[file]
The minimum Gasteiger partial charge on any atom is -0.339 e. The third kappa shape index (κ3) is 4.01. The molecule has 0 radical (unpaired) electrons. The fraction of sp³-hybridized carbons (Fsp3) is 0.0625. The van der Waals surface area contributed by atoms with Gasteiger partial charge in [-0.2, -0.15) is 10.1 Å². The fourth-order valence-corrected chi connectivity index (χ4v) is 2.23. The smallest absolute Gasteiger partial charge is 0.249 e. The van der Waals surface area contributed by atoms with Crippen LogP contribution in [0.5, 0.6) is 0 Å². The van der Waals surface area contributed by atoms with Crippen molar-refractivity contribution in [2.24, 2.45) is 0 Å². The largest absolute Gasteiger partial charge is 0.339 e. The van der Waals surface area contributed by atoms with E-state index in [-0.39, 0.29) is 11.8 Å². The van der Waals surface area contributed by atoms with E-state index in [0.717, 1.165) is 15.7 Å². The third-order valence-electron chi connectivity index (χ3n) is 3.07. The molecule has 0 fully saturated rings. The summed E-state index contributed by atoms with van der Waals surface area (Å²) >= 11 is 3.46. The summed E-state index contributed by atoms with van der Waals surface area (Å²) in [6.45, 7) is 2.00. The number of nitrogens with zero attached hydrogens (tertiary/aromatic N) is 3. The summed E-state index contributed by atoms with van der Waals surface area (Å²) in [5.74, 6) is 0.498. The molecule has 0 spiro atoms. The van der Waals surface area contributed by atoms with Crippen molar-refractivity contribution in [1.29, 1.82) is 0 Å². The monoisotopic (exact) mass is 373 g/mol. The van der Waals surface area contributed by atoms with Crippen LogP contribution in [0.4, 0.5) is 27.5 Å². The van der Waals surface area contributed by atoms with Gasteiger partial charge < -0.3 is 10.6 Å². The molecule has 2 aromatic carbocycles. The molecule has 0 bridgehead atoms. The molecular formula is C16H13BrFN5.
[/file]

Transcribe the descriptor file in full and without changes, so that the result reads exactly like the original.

The minimum Gasteiger partial charge on any atom is -0.339 e. The third kappa shape index (κ3) is 4.01. The molecule has 0 radical (unpaired) electrons. The fraction of sp³-hybridized carbons (Fsp3) is 0.0625. The van der Waals surface area contributed by atoms with Gasteiger partial charge in [-0.2, -0.15) is 10.1 Å². The fourth-order valence-corrected chi connectivity index (χ4v) is 2.23. The smallest absolute Gasteiger partial charge is 0.249 e. The van der Waals surface area contributed by atoms with Crippen LogP contribution in [0.5, 0.6) is 0 Å². The van der Waals surface area contributed by atoms with Crippen molar-refractivity contribution in [2.24, 2.45) is 0 Å². The largest absolute Gasteiger partial charge is 0.339 e. The van der Waals surface area contributed by atoms with E-state index in [-0.39, 0.29) is 11.8 Å². The van der Waals surface area contributed by atoms with E-state index in [0.717, 1.165) is 15.7 Å². The third-order valence-electron chi connectivity index (χ3n) is 3.07. The molecule has 0 fully saturated rings. The summed E-state index contributed by atoms with van der Waals surface area (Å²) >= 11 is 3.46. The summed E-state index contributed by atoms with van der Waals surface area (Å²) in [6.45, 7) is 2.00. The number of nitrogens with zero attached hydrogens (tertiary/aromatic N) is 3. The summed E-state index contributed by atoms with van der Waals surface area (Å²) in [5.74, 6) is 0.498. The molecule has 0 spiro atoms. The van der Waals surface area contributed by atoms with Crippen molar-refractivity contribution in [1.29, 1.82) is 0 Å². The monoisotopic (exact) mass is 373 g/mol. The van der Waals surface area contributed by atoms with Crippen LogP contribution in [0.4, 0.5) is 27.5 Å². The van der Waals surface area contributed by atoms with Gasteiger partial charge < -0.3 is 10.6 Å². The molecule has 2 aromatic carbocycles. The molecule has 0 bridgehead atoms. The molecular formula is C16H13BrFN5.